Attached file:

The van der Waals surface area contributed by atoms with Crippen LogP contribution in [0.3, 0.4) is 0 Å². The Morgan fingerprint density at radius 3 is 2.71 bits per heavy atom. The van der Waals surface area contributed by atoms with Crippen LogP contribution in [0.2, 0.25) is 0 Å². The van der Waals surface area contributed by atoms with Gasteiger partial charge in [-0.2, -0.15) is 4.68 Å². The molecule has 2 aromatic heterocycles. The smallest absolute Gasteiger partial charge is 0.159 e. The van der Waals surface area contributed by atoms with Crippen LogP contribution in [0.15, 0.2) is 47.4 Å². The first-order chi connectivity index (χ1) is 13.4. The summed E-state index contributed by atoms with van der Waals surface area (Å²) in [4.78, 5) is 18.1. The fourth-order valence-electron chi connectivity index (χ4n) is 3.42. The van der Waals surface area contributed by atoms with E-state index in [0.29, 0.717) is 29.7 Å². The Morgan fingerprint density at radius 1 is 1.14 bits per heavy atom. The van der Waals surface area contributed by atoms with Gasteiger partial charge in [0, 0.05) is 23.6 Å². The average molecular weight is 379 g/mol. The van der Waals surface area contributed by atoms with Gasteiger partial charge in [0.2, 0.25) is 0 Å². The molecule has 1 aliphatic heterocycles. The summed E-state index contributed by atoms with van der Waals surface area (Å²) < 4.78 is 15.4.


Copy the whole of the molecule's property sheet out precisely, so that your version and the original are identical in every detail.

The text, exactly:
The van der Waals surface area contributed by atoms with Crippen LogP contribution in [0.3, 0.4) is 0 Å². The Morgan fingerprint density at radius 3 is 2.71 bits per heavy atom. The van der Waals surface area contributed by atoms with Crippen LogP contribution in [0.2, 0.25) is 0 Å². The van der Waals surface area contributed by atoms with Gasteiger partial charge in [-0.2, -0.15) is 4.68 Å². The molecule has 2 aromatic heterocycles. The smallest absolute Gasteiger partial charge is 0.159 e. The van der Waals surface area contributed by atoms with Crippen LogP contribution in [0.15, 0.2) is 47.4 Å². The first-order chi connectivity index (χ1) is 13.4. The summed E-state index contributed by atoms with van der Waals surface area (Å²) in [4.78, 5) is 18.1. The fourth-order valence-electron chi connectivity index (χ4n) is 3.42. The van der Waals surface area contributed by atoms with E-state index in [0.29, 0.717) is 29.7 Å². The Morgan fingerprint density at radius 1 is 1.14 bits per heavy atom. The van der Waals surface area contributed by atoms with Gasteiger partial charge in [0, 0.05) is 23.6 Å². The average molecular weight is 379 g/mol. The van der Waals surface area contributed by atoms with Gasteiger partial charge in [0.2, 0.25) is 0 Å². The molecule has 1 aliphatic heterocycles. The summed E-state index contributed by atoms with van der Waals surface area (Å²) < 4.78 is 15.4.